Wednesday, December 01, 2004

SEE: The Saddest Music In The World (2003)

When a movie is set in Winnipeg, Canada, right away you know it's going to very funny. Or starkly depressing. In this case, it's the former.

A beer baroness, played by Isabella Rossellini, decides to throw an international music competition. She offers a $25,000 grand prize to the country that can create the world's saddest music. Since it's set during the Great Depression and being desperate times, people descend upon bleak Winnipeg to vie for the prize money.

This is obviously a satirical movie. It mainly pokes fun at Canadians and Americans. I love it how Canadians (in this case, director Guy Maddin, and a troupe of Canadian actors) can laugh at themselves. You see a lot of that infamous Canadian deadpan humour in this flick, which, of course, I thoroughly enjoyed. This film satirizes lots of other silly things we do as society. For example, one thing this movie draws upon is whenever a third world country was going through some sort of crisis, especially during the 1980's, you had rock and roll musicians doing some big benefit song to raise awareness for the plight of ethnic peoples, a fine example being "We Are The World." Also, the original script was partly inspired by how eastern European countries sort of compete for the position of being the one who suffered the most tragedy. Furthermore, this film makes a jab at big business colluding with the arts, i.e. capitalism and art in bed together.

Not only is the film's social commentary interesting but one must also mention its technical specs. Visually, this is the most unique film I've seen. Most of it is in this grainy black and white film that is blurred and soft at the edges. It feels like you're watching one of those primitive talkies due to the fact that the film speeds up and slows down throughout the movie. The whole thing was shot in 16 mm and Super 8. So you can imagine, this is a very artsy-fartsy avant-garde film. The editing is superb, though it can be a bit frantic as one montage quickly follows another, giving this movie a frenetic pace. Also, the camera was handheld quite often, and a few of the actors filmed themselves while holding the camera.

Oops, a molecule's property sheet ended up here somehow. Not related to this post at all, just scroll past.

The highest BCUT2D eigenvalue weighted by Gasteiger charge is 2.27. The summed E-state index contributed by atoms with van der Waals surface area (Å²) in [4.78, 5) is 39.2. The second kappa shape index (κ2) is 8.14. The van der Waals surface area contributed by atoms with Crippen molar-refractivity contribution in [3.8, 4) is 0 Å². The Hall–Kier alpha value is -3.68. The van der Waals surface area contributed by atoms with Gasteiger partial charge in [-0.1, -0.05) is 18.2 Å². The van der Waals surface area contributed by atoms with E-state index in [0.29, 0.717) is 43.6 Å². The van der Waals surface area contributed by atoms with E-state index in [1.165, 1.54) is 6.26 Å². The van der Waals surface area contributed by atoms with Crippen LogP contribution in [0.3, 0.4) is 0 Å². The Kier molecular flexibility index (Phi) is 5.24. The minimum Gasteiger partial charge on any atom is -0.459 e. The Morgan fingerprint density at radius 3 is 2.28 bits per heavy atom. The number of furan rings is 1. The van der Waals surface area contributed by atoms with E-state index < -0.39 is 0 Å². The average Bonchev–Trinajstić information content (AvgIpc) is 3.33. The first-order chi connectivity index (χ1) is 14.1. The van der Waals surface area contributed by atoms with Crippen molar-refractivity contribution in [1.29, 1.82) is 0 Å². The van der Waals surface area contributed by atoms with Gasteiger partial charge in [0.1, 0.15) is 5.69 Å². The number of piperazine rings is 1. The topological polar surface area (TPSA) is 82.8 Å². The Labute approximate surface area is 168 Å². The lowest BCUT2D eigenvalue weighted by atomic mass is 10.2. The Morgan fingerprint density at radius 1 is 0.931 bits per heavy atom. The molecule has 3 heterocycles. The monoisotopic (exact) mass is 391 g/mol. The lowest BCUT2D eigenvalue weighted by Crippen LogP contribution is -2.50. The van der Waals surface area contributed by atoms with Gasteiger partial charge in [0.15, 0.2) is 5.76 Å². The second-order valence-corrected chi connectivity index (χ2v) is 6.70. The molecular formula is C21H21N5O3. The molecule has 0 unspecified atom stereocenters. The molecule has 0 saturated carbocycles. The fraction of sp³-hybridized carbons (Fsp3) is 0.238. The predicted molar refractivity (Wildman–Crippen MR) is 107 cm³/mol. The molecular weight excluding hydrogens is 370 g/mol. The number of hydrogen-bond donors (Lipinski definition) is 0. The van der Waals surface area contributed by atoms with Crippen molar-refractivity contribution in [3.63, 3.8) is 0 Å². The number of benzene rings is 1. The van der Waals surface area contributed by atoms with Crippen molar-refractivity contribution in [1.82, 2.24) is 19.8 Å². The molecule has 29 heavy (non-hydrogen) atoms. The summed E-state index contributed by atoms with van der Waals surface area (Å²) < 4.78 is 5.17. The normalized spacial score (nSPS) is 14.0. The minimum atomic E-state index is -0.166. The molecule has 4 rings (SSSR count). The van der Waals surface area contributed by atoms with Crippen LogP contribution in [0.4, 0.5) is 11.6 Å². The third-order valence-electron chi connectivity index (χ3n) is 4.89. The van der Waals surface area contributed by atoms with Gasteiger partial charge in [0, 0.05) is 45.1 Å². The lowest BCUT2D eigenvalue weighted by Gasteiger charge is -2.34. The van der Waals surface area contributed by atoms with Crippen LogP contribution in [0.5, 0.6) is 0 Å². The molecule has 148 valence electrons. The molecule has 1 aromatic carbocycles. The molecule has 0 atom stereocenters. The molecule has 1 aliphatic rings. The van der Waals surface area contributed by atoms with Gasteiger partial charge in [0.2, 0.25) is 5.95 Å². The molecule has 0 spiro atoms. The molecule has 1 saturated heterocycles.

This is a very funny movie for those who have a sense of humour and aren't easily offended by satire. It's hilarious to see how the countries, two by two, duke it out on stage as they perform the saddest music they can play. You have Scottish bagpipers going against a Serbian cellist, a Mexican mariachi band versus a Siamese flautist, among the many competitors. Canada loses the first round to West Africa (I just love how Canadians humourously depict themselves). The American entry is quite a reflection of how the U.S. doesn't have its proper, collective "American culture," but that it's just one big melting pot. American culture is just a product of other ethnic cultures that have meshed together.

I will end with my favorite quote from this film, spoken by Isabella Rossellini's character: "If you're sad and like beer, then I'm your lady."

::4 stars::